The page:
Imagery And Symbolism In A Rose For Emily By William Faulkner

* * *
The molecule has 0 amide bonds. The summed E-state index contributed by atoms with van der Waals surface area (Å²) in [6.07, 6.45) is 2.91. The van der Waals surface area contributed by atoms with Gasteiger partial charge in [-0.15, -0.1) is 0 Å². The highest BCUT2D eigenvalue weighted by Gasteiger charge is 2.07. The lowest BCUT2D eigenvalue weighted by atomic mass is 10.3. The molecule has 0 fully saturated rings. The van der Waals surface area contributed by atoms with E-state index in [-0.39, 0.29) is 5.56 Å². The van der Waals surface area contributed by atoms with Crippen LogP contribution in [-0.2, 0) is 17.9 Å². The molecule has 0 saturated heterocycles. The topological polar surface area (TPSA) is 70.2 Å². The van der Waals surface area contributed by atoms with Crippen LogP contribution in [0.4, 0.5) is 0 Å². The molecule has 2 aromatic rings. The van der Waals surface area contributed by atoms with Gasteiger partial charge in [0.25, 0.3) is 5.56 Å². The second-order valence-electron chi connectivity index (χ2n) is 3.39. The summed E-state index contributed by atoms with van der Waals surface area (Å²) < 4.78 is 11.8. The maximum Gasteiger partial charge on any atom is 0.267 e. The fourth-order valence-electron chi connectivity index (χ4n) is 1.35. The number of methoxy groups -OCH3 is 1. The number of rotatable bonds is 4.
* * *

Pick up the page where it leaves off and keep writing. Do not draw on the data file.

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In “A Rose for Emily”, William Faulkner uses imagery and symbolism to both illustrate and strengthen the most prevalent theme; Emily’s resistance to change. William Faulkner seems to reveal this theme through multiple descriptions of Miss Grierson’s actions, appearance, and her home. Throughout the short story it is obvious that Emily has a hard time letting go of her past, she seems to be holding onto every bit of her past. Readers see this shown in several ways, some more obvious than others. William Faulkner uses imagery to represent Miss Grierson’s confrontation to change by vividly describing her appearance. With the description given of Emily, readers might conclude that it symbolizes her inability to change. He describes Emily’s physical appearance stating that her clothes are worn out and deteriorating, as so it seems that her views on life are as well. Her appearance may also symbolize Miss Grierson’s refusal to be modern because she’s constantly living in her past. Some may say this because the first description readers see about her is “…a small, fat woman in black, ...
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